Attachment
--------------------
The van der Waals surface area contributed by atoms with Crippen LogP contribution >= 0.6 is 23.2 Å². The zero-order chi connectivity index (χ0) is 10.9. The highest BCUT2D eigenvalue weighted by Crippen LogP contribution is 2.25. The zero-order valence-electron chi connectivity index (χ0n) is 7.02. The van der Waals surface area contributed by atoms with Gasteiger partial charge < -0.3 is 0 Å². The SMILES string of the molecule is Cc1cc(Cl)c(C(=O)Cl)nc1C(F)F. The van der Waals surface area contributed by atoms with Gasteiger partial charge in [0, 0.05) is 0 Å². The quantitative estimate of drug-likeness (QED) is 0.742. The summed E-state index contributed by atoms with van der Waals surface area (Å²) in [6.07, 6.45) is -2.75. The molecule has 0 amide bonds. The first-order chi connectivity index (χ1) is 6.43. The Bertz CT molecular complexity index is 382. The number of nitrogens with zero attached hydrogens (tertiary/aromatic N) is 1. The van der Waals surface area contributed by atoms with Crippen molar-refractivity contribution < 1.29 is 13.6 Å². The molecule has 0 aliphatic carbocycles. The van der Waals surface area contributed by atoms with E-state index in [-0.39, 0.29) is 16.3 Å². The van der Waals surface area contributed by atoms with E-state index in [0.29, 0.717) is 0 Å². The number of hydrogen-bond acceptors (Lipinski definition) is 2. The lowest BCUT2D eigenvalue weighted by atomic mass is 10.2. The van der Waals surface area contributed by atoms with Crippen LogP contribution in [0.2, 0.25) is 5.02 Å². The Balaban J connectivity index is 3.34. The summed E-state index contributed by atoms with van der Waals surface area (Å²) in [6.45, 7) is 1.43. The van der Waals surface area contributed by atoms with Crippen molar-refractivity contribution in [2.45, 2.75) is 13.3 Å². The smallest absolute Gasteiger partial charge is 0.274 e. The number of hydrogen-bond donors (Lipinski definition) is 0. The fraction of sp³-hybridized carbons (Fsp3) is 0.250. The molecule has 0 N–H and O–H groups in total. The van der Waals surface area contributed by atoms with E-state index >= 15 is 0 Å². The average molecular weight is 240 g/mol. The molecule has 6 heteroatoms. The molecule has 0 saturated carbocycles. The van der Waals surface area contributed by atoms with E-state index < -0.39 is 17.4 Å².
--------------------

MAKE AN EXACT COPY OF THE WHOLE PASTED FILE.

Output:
The van der Waals surface area contributed by atoms with Crippen LogP contribution >= 0.6 is 23.2 Å². The zero-order chi connectivity index (χ0) is 10.9. The highest BCUT2D eigenvalue weighted by Crippen LogP contribution is 2.25. The zero-order valence-electron chi connectivity index (χ0n) is 7.02. The van der Waals surface area contributed by atoms with Gasteiger partial charge < -0.3 is 0 Å². The SMILES string of the molecule is Cc1cc(Cl)c(C(=O)Cl)nc1C(F)F. The van der Waals surface area contributed by atoms with Gasteiger partial charge in [0, 0.05) is 0 Å². The quantitative estimate of drug-likeness (QED) is 0.742. The summed E-state index contributed by atoms with van der Waals surface area (Å²) in [6.07, 6.45) is -2.75. The molecule has 0 amide bonds. The first-order chi connectivity index (χ1) is 6.43. The Bertz CT molecular complexity index is 382. The number of nitrogens with zero attached hydrogens (tertiary/aromatic N) is 1. The van der Waals surface area contributed by atoms with Crippen molar-refractivity contribution < 1.29 is 13.6 Å². The molecule has 0 aliphatic carbocycles. The van der Waals surface area contributed by atoms with E-state index in [-0.39, 0.29) is 16.3 Å². The van der Waals surface area contributed by atoms with E-state index in [0.29, 0.717) is 0 Å². The number of hydrogen-bond acceptors (Lipinski definition) is 2. The lowest BCUT2D eigenvalue weighted by atomic mass is 10.2. The van der Waals surface area contributed by atoms with Crippen LogP contribution in [0.2, 0.25) is 5.02 Å². The Balaban J connectivity index is 3.34. The summed E-state index contributed by atoms with van der Waals surface area (Å²) in [6.45, 7) is 1.43. The van der Waals surface area contributed by atoms with Crippen molar-refractivity contribution in [2.45, 2.75) is 13.3 Å². The smallest absolute Gasteiger partial charge is 0.274 e. The number of hydrogen-bond donors (Lipinski definition) is 0. The fraction of sp³-hybridized carbons (Fsp3) is 0.250. The molecule has 0 N–H and O–H groups in total. The van der Waals surface area contributed by atoms with E-state index >= 15 is 0 Å². The average molecular weight is 240 g/mol. The molecule has 6 heteroatoms. The molecule has 0 saturated carbocycles. The van der Waals surface area contributed by atoms with E-state index < -0.39 is 17.4 Å².